As a nurse’s aide, there are numerous times throughout the day when you will be required to wash your hands. Even if gloves are worn, you mush wash your hands before feeding a patient, before and after coming in contact with a patient’s wound, after touching soiled linens. You will also need to wash your hands before performing any procedure on a patient, and before entering or leaving a patient’s room. Your attention to detail when washing hands can mean safer, healthier environment for both you and your patients.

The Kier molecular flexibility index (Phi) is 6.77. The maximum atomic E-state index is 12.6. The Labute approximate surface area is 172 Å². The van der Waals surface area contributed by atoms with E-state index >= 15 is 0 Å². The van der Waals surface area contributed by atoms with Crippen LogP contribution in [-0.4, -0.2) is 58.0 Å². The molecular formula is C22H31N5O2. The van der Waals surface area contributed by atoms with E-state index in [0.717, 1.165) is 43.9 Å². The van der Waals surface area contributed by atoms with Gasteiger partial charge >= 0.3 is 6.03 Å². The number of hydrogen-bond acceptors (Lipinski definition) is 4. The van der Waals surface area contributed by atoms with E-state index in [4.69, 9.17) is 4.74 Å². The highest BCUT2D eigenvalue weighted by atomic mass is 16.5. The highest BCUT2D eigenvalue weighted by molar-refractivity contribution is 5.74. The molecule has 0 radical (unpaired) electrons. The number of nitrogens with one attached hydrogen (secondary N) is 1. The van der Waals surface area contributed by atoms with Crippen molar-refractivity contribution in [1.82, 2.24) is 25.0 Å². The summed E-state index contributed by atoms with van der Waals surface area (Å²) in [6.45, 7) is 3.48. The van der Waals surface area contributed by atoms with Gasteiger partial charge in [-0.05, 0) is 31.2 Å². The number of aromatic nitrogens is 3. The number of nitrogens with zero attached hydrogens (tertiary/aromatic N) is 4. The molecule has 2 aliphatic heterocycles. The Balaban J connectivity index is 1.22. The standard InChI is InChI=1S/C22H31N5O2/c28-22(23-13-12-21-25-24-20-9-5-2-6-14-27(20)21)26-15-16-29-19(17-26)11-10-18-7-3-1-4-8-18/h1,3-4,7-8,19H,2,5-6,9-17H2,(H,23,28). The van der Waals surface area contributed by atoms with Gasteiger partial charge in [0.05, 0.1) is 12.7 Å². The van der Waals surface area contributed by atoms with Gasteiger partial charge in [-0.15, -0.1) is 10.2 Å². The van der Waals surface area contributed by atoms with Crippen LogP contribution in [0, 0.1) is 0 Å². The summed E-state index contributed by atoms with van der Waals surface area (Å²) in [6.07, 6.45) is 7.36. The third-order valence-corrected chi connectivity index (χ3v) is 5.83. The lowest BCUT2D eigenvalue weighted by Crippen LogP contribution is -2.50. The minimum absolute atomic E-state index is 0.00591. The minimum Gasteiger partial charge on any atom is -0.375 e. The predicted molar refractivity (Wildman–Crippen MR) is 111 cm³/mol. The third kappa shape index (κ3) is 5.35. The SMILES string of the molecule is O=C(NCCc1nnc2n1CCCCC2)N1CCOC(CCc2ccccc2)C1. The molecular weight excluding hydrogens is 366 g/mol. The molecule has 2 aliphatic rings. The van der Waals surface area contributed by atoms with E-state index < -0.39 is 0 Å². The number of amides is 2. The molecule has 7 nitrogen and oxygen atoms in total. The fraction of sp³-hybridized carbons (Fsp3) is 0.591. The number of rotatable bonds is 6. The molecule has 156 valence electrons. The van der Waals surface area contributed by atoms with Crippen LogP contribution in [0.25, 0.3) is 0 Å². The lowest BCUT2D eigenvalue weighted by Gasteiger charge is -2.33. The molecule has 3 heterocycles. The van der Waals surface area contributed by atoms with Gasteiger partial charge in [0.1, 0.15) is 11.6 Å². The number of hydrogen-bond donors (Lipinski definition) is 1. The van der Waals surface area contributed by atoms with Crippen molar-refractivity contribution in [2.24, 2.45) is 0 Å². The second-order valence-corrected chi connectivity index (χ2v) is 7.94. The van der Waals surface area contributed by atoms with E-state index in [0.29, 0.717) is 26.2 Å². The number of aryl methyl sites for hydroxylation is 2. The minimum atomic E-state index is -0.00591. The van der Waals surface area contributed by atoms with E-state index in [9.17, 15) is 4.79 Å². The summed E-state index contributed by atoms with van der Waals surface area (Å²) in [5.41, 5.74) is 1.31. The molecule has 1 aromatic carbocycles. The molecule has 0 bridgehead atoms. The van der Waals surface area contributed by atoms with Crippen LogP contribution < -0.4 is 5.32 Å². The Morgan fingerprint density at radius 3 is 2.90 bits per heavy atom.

Examiner Checklist For This Skill
1) Stood in such a way that the clothes did not touch the sink.
2) Turned on the water and adjusted temperature to warm; left the water
3) Wet wrists and hands; At all times kept the level of hands lower than that of the elbow.
4) Applied soap or cleaning agent to hands using available products.
5) Washed both hands and wrists using friction for at least 15-20 seconds.
6) Rinsed both hands and wrists properly under running water with fingertips pointed down.
7) Dried hands properly with paper towel(s) from fingertips to wrists.
8) Disposed of all used paper towel(s).
9) Used dry paper towel between hand and faucet to turn off water.
10) Disposed of used paper towels.
Expert Tip by Tanya Glover, CNA